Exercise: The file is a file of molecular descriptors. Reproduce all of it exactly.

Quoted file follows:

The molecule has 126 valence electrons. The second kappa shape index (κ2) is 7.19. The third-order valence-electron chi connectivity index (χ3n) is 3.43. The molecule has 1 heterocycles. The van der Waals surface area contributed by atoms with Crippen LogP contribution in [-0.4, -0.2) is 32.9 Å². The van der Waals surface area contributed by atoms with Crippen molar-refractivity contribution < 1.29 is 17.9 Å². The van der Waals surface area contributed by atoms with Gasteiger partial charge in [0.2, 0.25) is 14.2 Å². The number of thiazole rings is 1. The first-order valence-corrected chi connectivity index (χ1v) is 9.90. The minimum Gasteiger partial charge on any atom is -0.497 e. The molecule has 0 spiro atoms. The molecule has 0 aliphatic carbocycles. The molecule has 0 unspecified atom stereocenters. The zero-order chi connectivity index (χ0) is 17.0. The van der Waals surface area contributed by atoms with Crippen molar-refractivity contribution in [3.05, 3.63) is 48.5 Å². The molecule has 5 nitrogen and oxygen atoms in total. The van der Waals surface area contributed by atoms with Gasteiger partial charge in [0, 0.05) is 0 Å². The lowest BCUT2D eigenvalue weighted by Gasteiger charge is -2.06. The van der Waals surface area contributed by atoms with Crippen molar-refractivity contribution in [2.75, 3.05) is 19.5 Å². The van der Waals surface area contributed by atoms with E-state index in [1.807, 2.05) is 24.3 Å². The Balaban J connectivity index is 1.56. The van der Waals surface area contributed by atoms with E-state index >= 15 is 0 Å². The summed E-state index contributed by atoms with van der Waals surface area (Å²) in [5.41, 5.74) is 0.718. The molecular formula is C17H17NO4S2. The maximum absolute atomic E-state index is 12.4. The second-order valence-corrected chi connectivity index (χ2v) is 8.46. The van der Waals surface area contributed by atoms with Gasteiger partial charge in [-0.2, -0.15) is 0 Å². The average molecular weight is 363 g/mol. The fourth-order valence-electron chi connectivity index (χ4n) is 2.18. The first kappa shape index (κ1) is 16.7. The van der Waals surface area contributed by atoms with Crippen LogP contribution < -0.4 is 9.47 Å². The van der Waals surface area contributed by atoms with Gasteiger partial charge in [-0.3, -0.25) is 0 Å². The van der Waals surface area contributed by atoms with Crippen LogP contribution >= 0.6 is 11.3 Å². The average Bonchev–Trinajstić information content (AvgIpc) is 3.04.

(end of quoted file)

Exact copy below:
The molecule has 126 valence electrons. The second kappa shape index (κ2) is 7.19. The third-order valence-electron chi connectivity index (χ3n) is 3.43. The molecule has 1 heterocycles. The van der Waals surface area contributed by atoms with Crippen LogP contribution in [-0.4, -0.2) is 32.9 Å². The van der Waals surface area contributed by atoms with Crippen molar-refractivity contribution < 1.29 is 17.9 Å². The van der Waals surface area contributed by atoms with Gasteiger partial charge in [0.2, 0.25) is 14.2 Å². The number of thiazole rings is 1. The first-order valence-corrected chi connectivity index (χ1v) is 9.90. The minimum Gasteiger partial charge on any atom is -0.497 e. The molecule has 0 spiro atoms. The molecule has 0 aliphatic carbocycles. The molecule has 0 unspecified atom stereocenters. The zero-order chi connectivity index (χ0) is 17.0. The van der Waals surface area contributed by atoms with Crippen molar-refractivity contribution in [3.05, 3.63) is 48.5 Å². The molecule has 5 nitrogen and oxygen atoms in total. The van der Waals surface area contributed by atoms with Gasteiger partial charge in [0, 0.05) is 0 Å². The lowest BCUT2D eigenvalue weighted by Gasteiger charge is -2.06. The van der Waals surface area contributed by atoms with Crippen molar-refractivity contribution in [2.75, 3.05) is 19.5 Å². The van der Waals surface area contributed by atoms with E-state index in [1.807, 2.05) is 24.3 Å². The Balaban J connectivity index is 1.56. The van der Waals surface area contributed by atoms with E-state index >= 15 is 0 Å². The summed E-state index contributed by atoms with van der Waals surface area (Å²) in [5.41, 5.74) is 0.718. The molecular formula is C17H17NO4S2. The maximum absolute atomic E-state index is 12.4. The second-order valence-corrected chi connectivity index (χ2v) is 8.46. The van der Waals surface area contributed by atoms with Gasteiger partial charge in [-0.2, -0.15) is 0 Å². The average molecular weight is 363 g/mol. The fourth-order valence-electron chi connectivity index (χ4n) is 2.18. The first kappa shape index (κ1) is 16.7. The van der Waals surface area contributed by atoms with Crippen LogP contribution < -0.4 is 9.47 Å². The van der Waals surface area contributed by atoms with Gasteiger partial charge in [-0.3, -0.25) is 0 Å². The van der Waals surface area contributed by atoms with Crippen LogP contribution >= 0.6 is 11.3 Å². The average Bonchev–Trinajstić information content (AvgIpc) is 3.04.